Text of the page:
Meditation For A Healthy Mind
“Reading makes a full man, meditation a profound man, discourse a clear man.”
– Benjamin Franklin
Meditation, as simplistic as the action is, can be difficult for some people to understand. Their heads are filled with questions and misconceptions, and this creates an aura of mystery that seems impenetrable. Yet, if you take the time to learn more about meditation and it’s benefits, the point of meditation will become clear.
What’s In It For Me?
Like with most other activities, there’s a “What’s in it for me?” mentality. Whether you’ve been meditating for 8 weeks or 80 years, there is a growing pool of evidence supporting the benefits of meditation. Recently, studies have been done that show meditation can decrease the risk of heart attacks, improve information processing in the brain, reduce anxiety levels and improve mood, and decrease depression, just to name a few.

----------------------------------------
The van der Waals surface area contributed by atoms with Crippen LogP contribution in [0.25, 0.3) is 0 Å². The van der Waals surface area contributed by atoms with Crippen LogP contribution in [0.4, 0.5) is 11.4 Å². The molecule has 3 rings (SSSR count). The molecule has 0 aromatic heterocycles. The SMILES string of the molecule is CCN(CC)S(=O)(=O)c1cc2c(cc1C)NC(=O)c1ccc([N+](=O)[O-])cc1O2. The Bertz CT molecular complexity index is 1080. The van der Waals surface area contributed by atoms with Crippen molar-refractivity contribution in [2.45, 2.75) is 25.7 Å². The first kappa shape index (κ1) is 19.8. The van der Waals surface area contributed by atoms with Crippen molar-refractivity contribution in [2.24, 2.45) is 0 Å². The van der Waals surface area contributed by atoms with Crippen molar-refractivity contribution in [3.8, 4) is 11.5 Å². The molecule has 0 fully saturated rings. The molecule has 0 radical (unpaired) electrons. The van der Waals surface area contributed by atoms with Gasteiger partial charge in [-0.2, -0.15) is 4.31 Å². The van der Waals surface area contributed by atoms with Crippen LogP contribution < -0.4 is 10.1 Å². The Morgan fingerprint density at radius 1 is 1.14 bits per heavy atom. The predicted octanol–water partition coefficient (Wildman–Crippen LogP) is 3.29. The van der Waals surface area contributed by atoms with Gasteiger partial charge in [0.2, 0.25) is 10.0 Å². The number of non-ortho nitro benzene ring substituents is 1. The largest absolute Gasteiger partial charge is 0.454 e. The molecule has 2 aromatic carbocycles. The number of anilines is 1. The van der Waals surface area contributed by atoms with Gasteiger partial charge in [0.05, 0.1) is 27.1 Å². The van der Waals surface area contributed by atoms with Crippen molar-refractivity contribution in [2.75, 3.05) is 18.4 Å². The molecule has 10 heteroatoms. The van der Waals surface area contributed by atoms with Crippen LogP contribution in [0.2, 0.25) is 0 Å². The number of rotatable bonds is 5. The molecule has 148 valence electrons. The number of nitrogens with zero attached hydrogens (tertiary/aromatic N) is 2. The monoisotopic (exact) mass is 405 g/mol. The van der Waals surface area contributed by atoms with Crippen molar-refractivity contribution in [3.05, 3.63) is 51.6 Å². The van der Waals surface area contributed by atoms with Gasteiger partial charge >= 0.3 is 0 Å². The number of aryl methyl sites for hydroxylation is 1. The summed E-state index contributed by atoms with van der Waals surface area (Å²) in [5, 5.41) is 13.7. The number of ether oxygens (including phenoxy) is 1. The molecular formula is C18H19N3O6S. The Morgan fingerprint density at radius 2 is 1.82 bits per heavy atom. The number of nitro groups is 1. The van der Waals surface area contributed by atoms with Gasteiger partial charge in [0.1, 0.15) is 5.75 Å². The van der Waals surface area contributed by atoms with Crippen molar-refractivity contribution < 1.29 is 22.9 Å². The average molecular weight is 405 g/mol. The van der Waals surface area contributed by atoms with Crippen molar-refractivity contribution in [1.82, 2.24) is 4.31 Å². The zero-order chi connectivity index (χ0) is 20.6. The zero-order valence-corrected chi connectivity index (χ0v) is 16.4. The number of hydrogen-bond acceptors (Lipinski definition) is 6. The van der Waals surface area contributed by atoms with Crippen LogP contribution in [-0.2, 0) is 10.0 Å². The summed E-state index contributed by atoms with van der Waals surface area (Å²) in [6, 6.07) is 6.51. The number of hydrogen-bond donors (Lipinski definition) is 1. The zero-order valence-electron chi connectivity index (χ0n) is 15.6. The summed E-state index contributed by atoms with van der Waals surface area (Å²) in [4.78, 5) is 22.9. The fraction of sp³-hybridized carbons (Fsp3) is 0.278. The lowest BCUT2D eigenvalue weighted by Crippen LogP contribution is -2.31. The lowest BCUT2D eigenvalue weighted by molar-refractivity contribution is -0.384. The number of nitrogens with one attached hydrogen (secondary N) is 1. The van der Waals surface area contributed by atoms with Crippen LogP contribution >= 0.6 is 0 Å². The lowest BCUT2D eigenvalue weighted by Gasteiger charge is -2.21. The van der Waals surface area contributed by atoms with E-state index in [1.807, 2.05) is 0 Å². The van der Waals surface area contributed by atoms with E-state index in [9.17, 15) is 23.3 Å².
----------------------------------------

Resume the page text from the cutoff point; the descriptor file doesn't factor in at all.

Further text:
What Is Meditation?
Meditation is a tool to help calm, focus, and relax the mind. Our mind, if left to it’s own devices, will flitter from thought to thought, like a monkey jumping from tree to tree. This is what the Buddhist’s refer to as the Wild Monkey Mind. Our anxiety, stress, and suffering can be traced to our attachment to these thoughts as they race through our mind. We can never stop the thoughts, but we can break our attachment to them.
We accomplish this by focusing on something else, usually our breath, but we can also focus on a sound, candle, incense, or image. In the early stages, you will find yourself immersed in your thoughts. When that happens, just gently bring your attention back to your breath and continue your meditation. It is this single-pointed focus that is the essence of meditation. If we can accomplish this in our meditation, with all it’s benefits, imagine what it could do in our every day life.
There is no end-game to meditation. Like fitness or diet, it is something that needs to be done consistently to enjoy it’s many benefits. Meditation on it’s own is very effective, but when combined with Tai Chi, Qigong, and Yoga, you’ll find they complement each other and can create a deeper understanding of yourself.